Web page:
Republicans on Wednesday branded the White House deal with Democrats on a budget deficit commission as a "nothing burger" because it wouldn't require votes on how to stem the red ink.
A tentative agreement would let President Barack Obama name the 18-member bipartisan commission. It would seek a compromise on the tax increases and spending cuts needed to tackle the deficit, which reached $1.4 trillion last year and could climb this year.
A stronger approach backed by Sen. Judd Gregg, R-N.H., would require Congress to pass legislation setting up the commission and require a vote on deficit-cutting recommendations if at least 14 panel members could agreed on a plan. But there isn't enough support in the House or Senate to pass this version of a commission, given opposition from the right and left.
Under the alternative proposed Tuesday by Democrats, Obama would set up the commission by presidential order. House Speaker Nancy Pelosi, D-Calif., and Senate Majority Leader Harry Reid, D-Nev., would guarantee a vote this year after the November elections.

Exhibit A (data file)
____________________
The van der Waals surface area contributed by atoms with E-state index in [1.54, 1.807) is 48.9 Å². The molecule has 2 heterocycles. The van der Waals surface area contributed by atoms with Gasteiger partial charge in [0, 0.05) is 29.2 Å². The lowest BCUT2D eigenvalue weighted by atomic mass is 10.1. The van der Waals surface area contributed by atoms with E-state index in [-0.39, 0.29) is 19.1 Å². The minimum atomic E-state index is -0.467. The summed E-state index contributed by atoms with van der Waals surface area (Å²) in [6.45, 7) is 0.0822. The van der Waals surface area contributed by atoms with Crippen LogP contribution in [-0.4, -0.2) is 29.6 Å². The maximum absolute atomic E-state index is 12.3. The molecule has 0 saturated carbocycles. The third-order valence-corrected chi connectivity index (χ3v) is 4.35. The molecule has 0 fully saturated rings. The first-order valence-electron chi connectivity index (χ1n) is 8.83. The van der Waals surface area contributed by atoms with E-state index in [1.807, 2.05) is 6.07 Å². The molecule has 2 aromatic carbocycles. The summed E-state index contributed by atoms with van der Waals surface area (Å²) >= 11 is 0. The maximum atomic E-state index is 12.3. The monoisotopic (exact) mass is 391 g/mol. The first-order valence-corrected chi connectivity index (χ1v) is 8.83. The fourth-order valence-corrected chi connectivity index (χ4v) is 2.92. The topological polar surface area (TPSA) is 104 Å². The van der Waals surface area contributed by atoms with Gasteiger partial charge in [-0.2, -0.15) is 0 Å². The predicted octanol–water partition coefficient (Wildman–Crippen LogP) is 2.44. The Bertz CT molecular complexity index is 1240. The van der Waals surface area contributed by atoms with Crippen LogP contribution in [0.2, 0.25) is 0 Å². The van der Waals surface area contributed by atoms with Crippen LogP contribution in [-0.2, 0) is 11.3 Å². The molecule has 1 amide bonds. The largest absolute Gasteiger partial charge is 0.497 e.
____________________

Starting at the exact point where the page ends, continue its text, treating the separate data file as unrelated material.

Gregg, the top Republican on the Senate Budget Committee, attacked the Democratic initiative as a "nothing burger," given the absence of a law compelling a vote in the Senate. Citing the Senate's freewheeling rules, he dismissed Reid's promise and contended the offer was a cynical ploy to make it look like Democrats would do something about the deficit without really doing anything.
"Harry Reid said, 'I guarantee you a vote. My word's my bond,'" said the House Budget Committee chairman, Rep. John Spratt, D-S.C. He attended Tuesday's meeting involving Vice President Biden and top Democrats, including Pelosi and Reid.
Gregg contended that Democratic leaders and the White House haven't really bought into the idea. Yet his own party leader in the Senate has turned against Gregg's proposal after endorsing it in Senate speeches last year. The reversal by Sen. Mitch McConnell, R-Ky., coincided with word that anti-tax activists such as Americans for Tax Reform's Grover Norquist was opposed.
The deficit commission would be part of a deal that also would achieve a goal long sought by House Democrats: passage of a law that would make it far more difficult for lawmakers to run up the deficit with new tax cuts and benefit programs.
Under pay-as-you-go budgeting, offsetting cuts or revenue increases must be found to pay for new policies, or across-the-board spending cuts would hit selected programs such as farm subsidies and Medicare.
There are exceptions, such as middle-class tax cuts enacted under President George W. Bush in 2001 and 2003.
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